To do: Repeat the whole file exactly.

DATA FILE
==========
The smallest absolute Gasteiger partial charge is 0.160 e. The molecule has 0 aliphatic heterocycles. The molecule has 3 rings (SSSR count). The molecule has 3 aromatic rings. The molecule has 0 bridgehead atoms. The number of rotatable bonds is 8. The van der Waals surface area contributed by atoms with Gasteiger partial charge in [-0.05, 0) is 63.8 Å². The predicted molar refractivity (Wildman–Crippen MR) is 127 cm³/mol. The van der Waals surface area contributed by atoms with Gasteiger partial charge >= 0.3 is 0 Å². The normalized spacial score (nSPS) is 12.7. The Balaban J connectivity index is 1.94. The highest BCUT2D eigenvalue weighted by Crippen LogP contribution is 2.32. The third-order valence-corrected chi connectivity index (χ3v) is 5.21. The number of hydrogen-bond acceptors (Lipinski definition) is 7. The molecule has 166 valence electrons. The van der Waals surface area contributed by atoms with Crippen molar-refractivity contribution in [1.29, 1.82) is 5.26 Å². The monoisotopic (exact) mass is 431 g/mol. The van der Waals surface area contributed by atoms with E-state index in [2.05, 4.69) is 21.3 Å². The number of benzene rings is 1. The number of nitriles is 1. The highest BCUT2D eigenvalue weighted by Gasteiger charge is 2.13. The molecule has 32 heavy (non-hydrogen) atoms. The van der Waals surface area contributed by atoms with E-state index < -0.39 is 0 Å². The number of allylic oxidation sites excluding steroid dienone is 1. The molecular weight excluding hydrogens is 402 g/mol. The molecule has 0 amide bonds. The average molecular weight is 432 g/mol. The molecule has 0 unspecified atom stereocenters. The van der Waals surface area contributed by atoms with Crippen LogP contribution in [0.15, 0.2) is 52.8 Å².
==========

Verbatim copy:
The smallest absolute Gasteiger partial charge is 0.160 e. The molecule has 0 aliphatic heterocycles. The molecule has 3 rings (SSSR count). The molecule has 3 aromatic rings. The molecule has 0 bridgehead atoms. The number of rotatable bonds is 8. The van der Waals surface area contributed by atoms with Gasteiger partial charge in [-0.05, 0) is 63.8 Å². The predicted molar refractivity (Wildman–Crippen MR) is 127 cm³/mol. The van der Waals surface area contributed by atoms with Gasteiger partial charge >= 0.3 is 0 Å². The normalized spacial score (nSPS) is 12.7. The Balaban J connectivity index is 1.94. The highest BCUT2D eigenvalue weighted by Crippen LogP contribution is 2.32. The third-order valence-corrected chi connectivity index (χ3v) is 5.21. The number of hydrogen-bond acceptors (Lipinski definition) is 7. The molecule has 166 valence electrons. The van der Waals surface area contributed by atoms with Crippen molar-refractivity contribution in [1.29, 1.82) is 5.26 Å². The monoisotopic (exact) mass is 431 g/mol. The van der Waals surface area contributed by atoms with E-state index in [2.05, 4.69) is 21.3 Å². The number of benzene rings is 1. The number of nitriles is 1. The highest BCUT2D eigenvalue weighted by Gasteiger charge is 2.13. The molecule has 32 heavy (non-hydrogen) atoms. The van der Waals surface area contributed by atoms with E-state index < -0.39 is 0 Å². The number of allylic oxidation sites excluding steroid dienone is 1. The molecular weight excluding hydrogens is 402 g/mol. The molecule has 0 amide bonds. The average molecular weight is 432 g/mol. The molecule has 0 unspecified atom stereocenters. The van der Waals surface area contributed by atoms with Crippen LogP contribution in [0.15, 0.2) is 52.8 Å².